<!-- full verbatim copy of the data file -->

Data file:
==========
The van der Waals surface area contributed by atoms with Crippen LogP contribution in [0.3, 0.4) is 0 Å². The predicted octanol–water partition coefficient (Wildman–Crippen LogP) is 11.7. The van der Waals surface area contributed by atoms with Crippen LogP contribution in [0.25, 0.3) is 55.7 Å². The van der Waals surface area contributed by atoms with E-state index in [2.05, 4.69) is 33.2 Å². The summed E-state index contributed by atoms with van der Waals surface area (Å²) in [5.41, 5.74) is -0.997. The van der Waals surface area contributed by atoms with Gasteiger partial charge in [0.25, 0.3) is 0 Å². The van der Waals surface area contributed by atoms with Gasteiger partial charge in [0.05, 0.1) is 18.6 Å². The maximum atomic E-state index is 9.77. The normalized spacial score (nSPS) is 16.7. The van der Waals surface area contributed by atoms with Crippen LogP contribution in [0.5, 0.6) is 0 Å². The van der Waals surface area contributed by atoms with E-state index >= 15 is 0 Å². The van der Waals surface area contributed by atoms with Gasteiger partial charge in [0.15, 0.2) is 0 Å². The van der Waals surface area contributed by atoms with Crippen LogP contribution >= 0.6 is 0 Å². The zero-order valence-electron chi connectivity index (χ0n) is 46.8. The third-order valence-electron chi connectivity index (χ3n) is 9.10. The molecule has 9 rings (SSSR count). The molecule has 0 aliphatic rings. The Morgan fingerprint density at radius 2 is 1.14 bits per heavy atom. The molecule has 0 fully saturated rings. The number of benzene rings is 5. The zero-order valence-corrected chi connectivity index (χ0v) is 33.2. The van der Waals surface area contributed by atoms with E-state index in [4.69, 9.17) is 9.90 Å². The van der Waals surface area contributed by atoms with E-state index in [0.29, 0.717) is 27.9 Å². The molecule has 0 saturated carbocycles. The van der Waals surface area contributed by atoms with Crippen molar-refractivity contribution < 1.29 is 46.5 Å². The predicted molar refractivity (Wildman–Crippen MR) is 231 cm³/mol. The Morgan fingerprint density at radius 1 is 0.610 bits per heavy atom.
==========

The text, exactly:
The van der Waals surface area contributed by atoms with Crippen LogP contribution in [0.3, 0.4) is 0 Å². The predicted octanol–water partition coefficient (Wildman–Crippen LogP) is 11.7. The van der Waals surface area contributed by atoms with Crippen LogP contribution in [0.25, 0.3) is 55.7 Å². The van der Waals surface area contributed by atoms with E-state index in [2.05, 4.69) is 33.2 Å². The summed E-state index contributed by atoms with van der Waals surface area (Å²) in [5.41, 5.74) is -0.997. The van der Waals surface area contributed by atoms with Gasteiger partial charge in [0.25, 0.3) is 0 Å². The van der Waals surface area contributed by atoms with Gasteiger partial charge in [0.05, 0.1) is 18.6 Å². The maximum atomic E-state index is 9.77. The normalized spacial score (nSPS) is 16.7. The van der Waals surface area contributed by atoms with Crippen LogP contribution in [0.5, 0.6) is 0 Å². The van der Waals surface area contributed by atoms with E-state index >= 15 is 0 Å². The van der Waals surface area contributed by atoms with Gasteiger partial charge in [0.15, 0.2) is 0 Å². The van der Waals surface area contributed by atoms with Crippen LogP contribution >= 0.6 is 0 Å². The zero-order valence-electron chi connectivity index (χ0n) is 46.8. The third-order valence-electron chi connectivity index (χ3n) is 9.10. The molecule has 9 rings (SSSR count). The molecule has 0 aliphatic rings. The Morgan fingerprint density at radius 2 is 1.14 bits per heavy atom. The molecule has 0 fully saturated rings. The number of benzene rings is 5. The zero-order valence-corrected chi connectivity index (χ0v) is 33.2. The van der Waals surface area contributed by atoms with E-state index in [4.69, 9.17) is 9.90 Å². The van der Waals surface area contributed by atoms with E-state index in [0.29, 0.717) is 27.9 Å². The molecule has 0 saturated carbocycles. The van der Waals surface area contributed by atoms with Crippen molar-refractivity contribution < 1.29 is 46.5 Å². The predicted molar refractivity (Wildman–Crippen MR) is 231 cm³/mol. The Morgan fingerprint density at radius 1 is 0.610 bits per heavy atom.